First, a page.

Solar Well-Water Pumping solution


Dropping a well-pump & pipe down 150-ft is not a one person job.  Friends in photo  (L-to-R): Kyle Young, Bart Santello, Obe Sweetwater and Peter Ragan - Thx guys!

How may times has ‘grid’ power gone down due to a storm, line maintenance, or accident damage and you end up at the mercy of the utility company to get the system up to power your pump. A solar powered well-water pumping system is a robust way to obtain underground water - It’s your system!.

 If you live near a hill, you can pump water into a storage tank during daylight hours and gravity-feed straight into your home. In my case, I live on level land so what I do is pump well-water into an 80-gallon pressure tank and have batteries for night time water pumping if the pressure tank runs low.


The particular system I designed for my application starts with a submersible pump suitable to lift water 150-feet. I chose a Lorentz Pump originally sold by Dankoff Pumps, now owner by an international alternative energy firm Conergy. The pump runs off 48-volts DC current: Therefore I purchased 4-Uni-Solar 64-watt, 12-volt solar panels and wired them in series to obtain the 48-volt requirement.

I chose a Blue Sky Energy - Solarboost 3048 battery charge controller to match my 48-volt system requirements. The battery bank (inside customized Rubbermaid tub in above photo), has 4 Trojan 24TM 85-AH Deep Cycle, 12-volt batteries wired in series to achieve 48-volts.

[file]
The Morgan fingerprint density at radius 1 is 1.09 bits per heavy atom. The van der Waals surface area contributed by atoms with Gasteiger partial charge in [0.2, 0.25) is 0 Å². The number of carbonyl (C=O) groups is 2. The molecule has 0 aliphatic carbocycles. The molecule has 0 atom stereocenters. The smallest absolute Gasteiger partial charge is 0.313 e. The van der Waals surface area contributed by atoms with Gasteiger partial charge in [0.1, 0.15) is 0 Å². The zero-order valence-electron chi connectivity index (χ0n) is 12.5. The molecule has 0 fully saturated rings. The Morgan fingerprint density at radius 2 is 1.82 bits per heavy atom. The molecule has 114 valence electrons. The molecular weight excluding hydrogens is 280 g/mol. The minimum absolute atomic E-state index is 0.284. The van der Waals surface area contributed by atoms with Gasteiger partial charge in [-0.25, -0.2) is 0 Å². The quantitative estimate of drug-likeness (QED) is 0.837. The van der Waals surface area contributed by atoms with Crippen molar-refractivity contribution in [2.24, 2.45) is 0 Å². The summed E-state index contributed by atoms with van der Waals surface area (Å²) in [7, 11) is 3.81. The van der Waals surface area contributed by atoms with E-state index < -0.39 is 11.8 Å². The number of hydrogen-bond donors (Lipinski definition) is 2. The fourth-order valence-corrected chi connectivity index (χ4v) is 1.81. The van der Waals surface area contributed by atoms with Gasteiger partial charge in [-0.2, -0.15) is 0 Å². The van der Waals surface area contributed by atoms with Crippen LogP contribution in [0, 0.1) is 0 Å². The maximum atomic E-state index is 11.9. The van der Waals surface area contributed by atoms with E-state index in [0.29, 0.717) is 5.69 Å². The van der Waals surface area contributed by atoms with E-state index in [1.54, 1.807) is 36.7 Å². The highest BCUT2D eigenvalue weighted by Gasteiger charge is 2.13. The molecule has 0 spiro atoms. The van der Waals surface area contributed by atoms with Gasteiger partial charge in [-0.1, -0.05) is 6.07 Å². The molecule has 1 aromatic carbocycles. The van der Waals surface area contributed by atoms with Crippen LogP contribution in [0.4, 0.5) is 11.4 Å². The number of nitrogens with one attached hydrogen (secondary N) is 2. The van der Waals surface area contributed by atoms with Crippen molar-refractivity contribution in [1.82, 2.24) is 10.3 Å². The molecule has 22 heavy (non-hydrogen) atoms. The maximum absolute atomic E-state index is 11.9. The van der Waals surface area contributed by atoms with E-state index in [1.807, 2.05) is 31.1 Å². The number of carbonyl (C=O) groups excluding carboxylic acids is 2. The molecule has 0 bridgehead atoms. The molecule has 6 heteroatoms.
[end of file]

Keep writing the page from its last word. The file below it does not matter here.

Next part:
Fused disconnect boxes installed to isolate load sources and all components wired to single point ground.

Vented battery box customized from plastic tub. Wiring not complete in this photo


Plumbing from the well to the pressure tank required several components necessary to ensure safe and proper operation. The photo below shows the plumbing that starts with a particle spin-down filter (top-center of photo). Just downstream I added a water meter, followed by a check valve to prevent water from going back down the well. There is a pressure-sensitive switch that tells the pump controller when the water tank has reached full pressure. also a pressure gage, pressure relief valve, tap, and shutoff valves for the two water lines that go out to the house. I added a quick disconnect fitting near the tank in case it has to be serviced or replaced. A drain was added in the floor in case of a leak in the plumbing.


Stay Tuned: More Solar Power Installations to be added soon!